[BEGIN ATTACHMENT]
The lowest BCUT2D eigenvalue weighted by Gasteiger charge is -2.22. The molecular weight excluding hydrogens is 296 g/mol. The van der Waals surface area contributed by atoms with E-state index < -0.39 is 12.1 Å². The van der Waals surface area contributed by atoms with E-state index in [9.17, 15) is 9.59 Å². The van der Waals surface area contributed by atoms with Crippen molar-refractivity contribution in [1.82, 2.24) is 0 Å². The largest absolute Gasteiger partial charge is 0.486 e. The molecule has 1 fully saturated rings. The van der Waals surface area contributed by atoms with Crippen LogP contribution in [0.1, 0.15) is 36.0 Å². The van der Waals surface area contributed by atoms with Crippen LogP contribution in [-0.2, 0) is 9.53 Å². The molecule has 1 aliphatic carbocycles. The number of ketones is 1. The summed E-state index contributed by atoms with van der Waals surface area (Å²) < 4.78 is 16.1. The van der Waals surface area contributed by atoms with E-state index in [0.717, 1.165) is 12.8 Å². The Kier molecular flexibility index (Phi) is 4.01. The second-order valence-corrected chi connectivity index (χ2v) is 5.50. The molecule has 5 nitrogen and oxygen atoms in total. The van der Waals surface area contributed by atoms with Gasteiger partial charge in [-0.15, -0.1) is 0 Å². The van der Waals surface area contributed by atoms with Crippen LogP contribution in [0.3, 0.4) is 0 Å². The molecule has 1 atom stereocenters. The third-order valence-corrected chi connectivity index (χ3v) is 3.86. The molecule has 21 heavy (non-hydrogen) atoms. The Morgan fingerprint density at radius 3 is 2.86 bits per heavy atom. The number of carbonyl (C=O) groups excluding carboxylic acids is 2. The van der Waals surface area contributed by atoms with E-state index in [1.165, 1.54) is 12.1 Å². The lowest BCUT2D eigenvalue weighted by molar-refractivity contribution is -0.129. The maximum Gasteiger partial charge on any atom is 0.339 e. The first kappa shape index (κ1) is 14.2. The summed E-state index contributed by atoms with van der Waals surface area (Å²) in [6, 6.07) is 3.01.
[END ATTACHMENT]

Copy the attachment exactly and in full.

The lowest BCUT2D eigenvalue weighted by Gasteiger charge is -2.22. The molecular weight excluding hydrogens is 296 g/mol. The van der Waals surface area contributed by atoms with E-state index < -0.39 is 12.1 Å². The van der Waals surface area contributed by atoms with E-state index in [9.17, 15) is 9.59 Å². The van der Waals surface area contributed by atoms with Crippen molar-refractivity contribution in [1.82, 2.24) is 0 Å². The largest absolute Gasteiger partial charge is 0.486 e. The molecule has 1 fully saturated rings. The van der Waals surface area contributed by atoms with Crippen LogP contribution in [0.1, 0.15) is 36.0 Å². The van der Waals surface area contributed by atoms with Crippen LogP contribution in [-0.2, 0) is 9.53 Å². The molecule has 1 aliphatic carbocycles. The number of ketones is 1. The summed E-state index contributed by atoms with van der Waals surface area (Å²) < 4.78 is 16.1. The van der Waals surface area contributed by atoms with E-state index in [0.717, 1.165) is 12.8 Å². The Kier molecular flexibility index (Phi) is 4.01. The second-order valence-corrected chi connectivity index (χ2v) is 5.50. The molecule has 5 nitrogen and oxygen atoms in total. The van der Waals surface area contributed by atoms with Gasteiger partial charge in [-0.15, -0.1) is 0 Å². The van der Waals surface area contributed by atoms with Crippen LogP contribution in [0.3, 0.4) is 0 Å². The molecule has 1 atom stereocenters. The third-order valence-corrected chi connectivity index (χ3v) is 3.86. The molecule has 21 heavy (non-hydrogen) atoms. The Morgan fingerprint density at radius 3 is 2.86 bits per heavy atom. The number of carbonyl (C=O) groups excluding carboxylic acids is 2. The van der Waals surface area contributed by atoms with E-state index in [1.165, 1.54) is 12.1 Å². The lowest BCUT2D eigenvalue weighted by molar-refractivity contribution is -0.129. The maximum Gasteiger partial charge on any atom is 0.339 e. The first kappa shape index (κ1) is 14.2. The summed E-state index contributed by atoms with van der Waals surface area (Å²) in [6, 6.07) is 3.01.